Monoclonal Antibody Drugs: Treatment and Prevention
We often think that vaccines are the best way to “prevent” disease spread; however, monoclonal antibodies are a promising new treatment and preventative measure.
Most of us associate monoclonal antibodies with cancer treatment; however, there are 75 antibodies licensed for use by the US Food and Drug Administration; three are used for the treatment of infectious diseases such as a respiratory syncytial virus (RSV), anthrax, and Clostridioides difficile (C.diff). Currently, monoclonal antibody treatment is under research for the prevention and treatment of Ebola and COVID-19 (Marovich, Mascola, &Cohen, 2020).
Understanding How Monoclonal Antibody Drugs and Vaccines Differ
Review of the immune response
- Any substance or organism that is unrecognized by our immune system. It could be anything from bacteria to chemicals, to viruses - or even foods.
- Triggers the immune response
- Proteins that bind with the antigen to neutralize the antigen
- Flagging: makes other elements of the immune system “aware” of the antigen
- Specifically designed to tackle one type of antigen
- Works immediately and the protection lasts weeks to months
- B & T cells
- Identify and locate antigens and create antibodies to neutralize antigens
- A non-infectious virus and/or piece of virus the immune system will recognize
- Provides active immunity, immune memory
- Ineffective as a treatment
- Protection begins within 1-2 weeks after inoculation and lasts years to a lifetime may need boosters
(M. Encyclopedia, 2020; Vanderbilt Institute for Infection, Immunology and Inflammation, 2020)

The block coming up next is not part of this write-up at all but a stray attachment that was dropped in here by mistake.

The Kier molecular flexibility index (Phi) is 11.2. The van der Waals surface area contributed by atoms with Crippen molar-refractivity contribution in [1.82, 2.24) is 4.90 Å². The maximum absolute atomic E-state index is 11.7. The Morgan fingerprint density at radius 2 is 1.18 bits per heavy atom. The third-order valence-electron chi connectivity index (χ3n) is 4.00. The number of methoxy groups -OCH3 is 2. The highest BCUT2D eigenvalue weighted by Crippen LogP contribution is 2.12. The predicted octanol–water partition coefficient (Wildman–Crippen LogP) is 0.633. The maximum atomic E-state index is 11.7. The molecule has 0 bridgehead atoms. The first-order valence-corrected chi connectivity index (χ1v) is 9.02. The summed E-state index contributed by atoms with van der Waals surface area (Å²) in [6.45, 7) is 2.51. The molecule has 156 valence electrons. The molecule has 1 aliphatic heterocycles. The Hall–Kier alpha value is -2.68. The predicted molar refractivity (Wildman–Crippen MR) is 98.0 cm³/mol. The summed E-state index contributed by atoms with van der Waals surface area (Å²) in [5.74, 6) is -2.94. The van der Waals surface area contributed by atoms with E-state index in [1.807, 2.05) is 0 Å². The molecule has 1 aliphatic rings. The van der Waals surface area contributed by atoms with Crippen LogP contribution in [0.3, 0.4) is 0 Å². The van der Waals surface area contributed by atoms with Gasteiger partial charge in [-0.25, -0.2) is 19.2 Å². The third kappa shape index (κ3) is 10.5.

A new strategy is to use a laboratory-produced molecule (monoclonal antibody) engineered to serve as substitute antibodies that can restore, enhance, or mimic the immune system's attack on antigens. They are designed to bind to antigens that are generally more numerous on the surface of antigens than healthy cells. For monoclonal antibodies to be effective, the patient must be tested to ensure that the antigens are vulnerable to the antibody.
These laboratory-produced antibodies are designed to work in different ways. Each drug may function in several ways to help the immune system fight cancer.
The Drugs Currently Work in The Following Ways:
- Flagging cancer cells: Locate the antigen/cancer cells
- Triggering cell-membrane destruction/immune response
- Blocking cell growth
- Preventing blood vessel growth
- Blocking immune system inhibitors
- Directly attacking cancer cell
- Delivering radiation treatment
- Delivering chemotherapy
- Binding cancer and immune cells
(Mayo Clinic, 2019)
Monoclonal Antibodies Have Few Side Effects Which Include:
- Allergic reactions
- Flu-like symptoms
- Nausea, vomiting, diarrhea
These drugs, which are administered by intravenous infusion, may have rare, but serious side effects such as: infusion reactions, low blood counts, cardiac and pulmonary issues; and/or bleeding.
So, what does the future hold? Monoclonal antibody drugs can be used as a vaccine to train the body’s immune response to recognize antigens and to build an immune memory to fight future illnesses. Additionally, these drugs can be used to treat the illness. Does this mean, we might have an effective tool to fight diseases like COVID-19, influenza, SARS, and other infectious diseases, along with cancer?
Only the research will tell.
M. Encyclopedia, “Antigen: MedlinePlus Medical Encyclopedia”, Medlineplus.gov, 2020. [Online].
Marovich, M., Mascola, J., & Cohen, M. (2020). Monoclonal antibodies for preventions and treatment of COVID-19.
Mayo Clinic. (2019). Monoclonal antibody drugs for cancer: how they work.
Vanderbilt Institute for Infection, Immunology, and Inflammation. (2020). Antibody therapy vs. vaccine.